Humans are creatures of habit or so goes the saying. Danish photographer Peter Funch went a long way in proving this statement true. For nine years, Funch parked himself on the corner of 42nd Street and Vanderbilt, just outside New York’s Grand Central Terminal taking photographs of the morning rituals of commuters he saw to and fro work. He presented his experience and photographs while doing this in his new book 42nd and Vanderbilt, a book published by TBW Books.
From 2007-2016, Funch stood on the corner of 42nd Street and Vanderbilt Avenue in New York City between 8:30 am and 9:30 am and photographed the people that emerged from the depths of the station. In the course of his editing process, he began to pick out characters he had captured again and again over the years. He somehow captured these subjects doing the same rituals for days, weeks or even years apart. One man takes a drag from a cigarette at the same moment; one lady wearing earbuds almost oblivious to everything else; some nursing coffees; one man spits into the same trash can on the corner for different days; others are wearing different clothes but eerily strike the same facial expressions every other day.
The idea for this project came to Funch while working on another project Bable Tales- where images were taken outside of the Grand Central Station which is incredibly busy during rush hour. It was in this chaos that Funch thought it would be nice to find the regulars in the chaos. Sticking to a specific location and timeframe allowed Funch hone in on a specific day to day of this street corner. According to Funch, “don’t see this as a restricted process, but more a very simplified way of documenting a ritual.” “The idea is that it’s easier to compare two images than it is ten, and at the same time how much we can read into two images instead of one. Time and repetition become obvious.”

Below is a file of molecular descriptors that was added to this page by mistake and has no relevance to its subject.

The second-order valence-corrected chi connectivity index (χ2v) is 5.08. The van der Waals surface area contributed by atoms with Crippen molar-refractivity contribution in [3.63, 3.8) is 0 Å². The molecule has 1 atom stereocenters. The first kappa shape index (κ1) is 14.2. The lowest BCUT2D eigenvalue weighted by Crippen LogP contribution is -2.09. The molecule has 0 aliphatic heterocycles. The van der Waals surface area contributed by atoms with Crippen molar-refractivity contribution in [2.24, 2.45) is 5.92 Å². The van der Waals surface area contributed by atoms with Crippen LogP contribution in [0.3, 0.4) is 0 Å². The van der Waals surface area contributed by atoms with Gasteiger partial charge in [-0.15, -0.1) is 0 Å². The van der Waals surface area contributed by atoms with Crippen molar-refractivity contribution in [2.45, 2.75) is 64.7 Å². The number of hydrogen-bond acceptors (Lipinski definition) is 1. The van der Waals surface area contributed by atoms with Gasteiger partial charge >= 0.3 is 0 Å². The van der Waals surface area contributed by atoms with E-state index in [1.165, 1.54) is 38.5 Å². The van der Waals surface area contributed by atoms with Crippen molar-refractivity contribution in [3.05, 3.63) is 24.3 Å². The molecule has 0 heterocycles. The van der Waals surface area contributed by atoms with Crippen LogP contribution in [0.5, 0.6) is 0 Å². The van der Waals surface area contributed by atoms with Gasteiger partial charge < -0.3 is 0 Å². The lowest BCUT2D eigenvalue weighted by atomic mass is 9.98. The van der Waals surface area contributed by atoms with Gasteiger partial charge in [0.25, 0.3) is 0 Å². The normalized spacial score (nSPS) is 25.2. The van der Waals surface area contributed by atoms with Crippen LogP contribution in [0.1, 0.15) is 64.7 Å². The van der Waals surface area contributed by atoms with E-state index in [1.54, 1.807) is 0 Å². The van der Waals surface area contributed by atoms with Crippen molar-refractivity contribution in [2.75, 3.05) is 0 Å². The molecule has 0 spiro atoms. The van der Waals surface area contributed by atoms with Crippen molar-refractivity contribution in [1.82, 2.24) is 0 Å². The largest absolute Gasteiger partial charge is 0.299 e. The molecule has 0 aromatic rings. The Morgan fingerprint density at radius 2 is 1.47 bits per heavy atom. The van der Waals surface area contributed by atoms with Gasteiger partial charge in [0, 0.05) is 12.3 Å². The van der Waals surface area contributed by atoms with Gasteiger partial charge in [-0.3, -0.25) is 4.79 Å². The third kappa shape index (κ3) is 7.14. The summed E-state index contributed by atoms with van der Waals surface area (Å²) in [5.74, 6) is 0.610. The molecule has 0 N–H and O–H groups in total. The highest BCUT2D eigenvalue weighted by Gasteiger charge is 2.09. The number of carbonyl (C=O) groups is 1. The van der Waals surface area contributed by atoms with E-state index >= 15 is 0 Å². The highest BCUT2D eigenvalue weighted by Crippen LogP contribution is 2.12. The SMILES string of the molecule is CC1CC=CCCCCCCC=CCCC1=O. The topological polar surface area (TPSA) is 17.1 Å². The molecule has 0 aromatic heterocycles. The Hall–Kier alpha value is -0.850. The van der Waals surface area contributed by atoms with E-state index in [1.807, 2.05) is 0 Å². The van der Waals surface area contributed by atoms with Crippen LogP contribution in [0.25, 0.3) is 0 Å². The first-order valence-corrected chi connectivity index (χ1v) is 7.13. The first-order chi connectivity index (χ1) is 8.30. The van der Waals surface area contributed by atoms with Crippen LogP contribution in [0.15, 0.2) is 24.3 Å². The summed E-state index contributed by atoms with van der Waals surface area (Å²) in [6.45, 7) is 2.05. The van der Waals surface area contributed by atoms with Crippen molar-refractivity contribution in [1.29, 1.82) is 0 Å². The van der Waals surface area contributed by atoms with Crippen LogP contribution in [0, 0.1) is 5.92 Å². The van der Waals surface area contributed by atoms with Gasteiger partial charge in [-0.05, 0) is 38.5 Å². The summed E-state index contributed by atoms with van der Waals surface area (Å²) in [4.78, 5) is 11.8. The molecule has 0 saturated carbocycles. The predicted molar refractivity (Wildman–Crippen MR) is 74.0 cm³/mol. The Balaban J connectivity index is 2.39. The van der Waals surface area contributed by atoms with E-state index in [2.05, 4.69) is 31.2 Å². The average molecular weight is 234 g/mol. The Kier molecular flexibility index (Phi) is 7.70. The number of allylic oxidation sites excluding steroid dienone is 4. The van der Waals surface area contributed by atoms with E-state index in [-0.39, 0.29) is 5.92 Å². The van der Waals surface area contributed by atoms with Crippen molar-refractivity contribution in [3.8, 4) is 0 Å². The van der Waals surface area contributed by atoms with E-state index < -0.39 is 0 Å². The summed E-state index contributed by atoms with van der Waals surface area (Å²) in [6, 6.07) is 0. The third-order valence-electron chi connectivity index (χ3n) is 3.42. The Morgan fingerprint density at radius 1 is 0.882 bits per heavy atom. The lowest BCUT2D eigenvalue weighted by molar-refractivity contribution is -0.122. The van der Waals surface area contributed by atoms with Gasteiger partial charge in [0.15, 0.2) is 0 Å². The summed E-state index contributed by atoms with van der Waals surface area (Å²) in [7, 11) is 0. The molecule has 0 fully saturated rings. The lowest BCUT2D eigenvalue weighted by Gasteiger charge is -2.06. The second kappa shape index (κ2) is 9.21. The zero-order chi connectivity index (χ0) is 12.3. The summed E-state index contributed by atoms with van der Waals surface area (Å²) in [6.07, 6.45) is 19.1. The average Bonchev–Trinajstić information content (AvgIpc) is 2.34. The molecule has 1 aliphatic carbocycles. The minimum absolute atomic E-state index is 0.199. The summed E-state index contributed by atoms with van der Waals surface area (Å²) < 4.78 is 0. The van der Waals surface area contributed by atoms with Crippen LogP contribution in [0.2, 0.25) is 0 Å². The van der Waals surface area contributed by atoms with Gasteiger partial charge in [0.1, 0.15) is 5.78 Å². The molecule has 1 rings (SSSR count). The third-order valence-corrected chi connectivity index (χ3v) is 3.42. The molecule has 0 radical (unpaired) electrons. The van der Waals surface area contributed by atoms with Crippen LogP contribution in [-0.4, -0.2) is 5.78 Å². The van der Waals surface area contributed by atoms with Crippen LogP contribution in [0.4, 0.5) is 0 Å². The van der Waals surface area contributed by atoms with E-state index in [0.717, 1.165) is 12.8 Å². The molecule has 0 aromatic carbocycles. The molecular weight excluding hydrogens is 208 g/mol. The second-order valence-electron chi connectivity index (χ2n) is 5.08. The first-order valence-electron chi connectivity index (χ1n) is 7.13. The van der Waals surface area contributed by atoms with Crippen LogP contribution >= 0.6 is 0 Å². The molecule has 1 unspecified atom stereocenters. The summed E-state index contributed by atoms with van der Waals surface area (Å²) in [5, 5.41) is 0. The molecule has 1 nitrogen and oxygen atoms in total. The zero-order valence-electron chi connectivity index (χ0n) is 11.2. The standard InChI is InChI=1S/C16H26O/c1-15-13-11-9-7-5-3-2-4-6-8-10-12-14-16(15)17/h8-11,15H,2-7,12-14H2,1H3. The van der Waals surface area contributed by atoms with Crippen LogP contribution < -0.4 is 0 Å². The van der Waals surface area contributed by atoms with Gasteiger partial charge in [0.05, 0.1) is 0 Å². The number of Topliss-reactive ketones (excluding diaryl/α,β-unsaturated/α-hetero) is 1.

42nd and Vanderbilt is a social study laced with curiosity, small narratives and poetic moments. “The flow of the book is like a monologue of sentences – some short and some longer,” says Funch. “It is my point of view as documentarist, voyeur, and flaneur.” You would never believe how long people stick with the same ritual, some over ten years as Funch reported, doing the same thing over and over again.
It seems a bit creepy, the idea of doing the same thing over and over again and sometimes you may wonder, when do we break from our habits or more appropriately, leave our trance…when we sit at our desks? When we check our emails? When we eat lunch or when we get home?
Maybe we never leave our trance?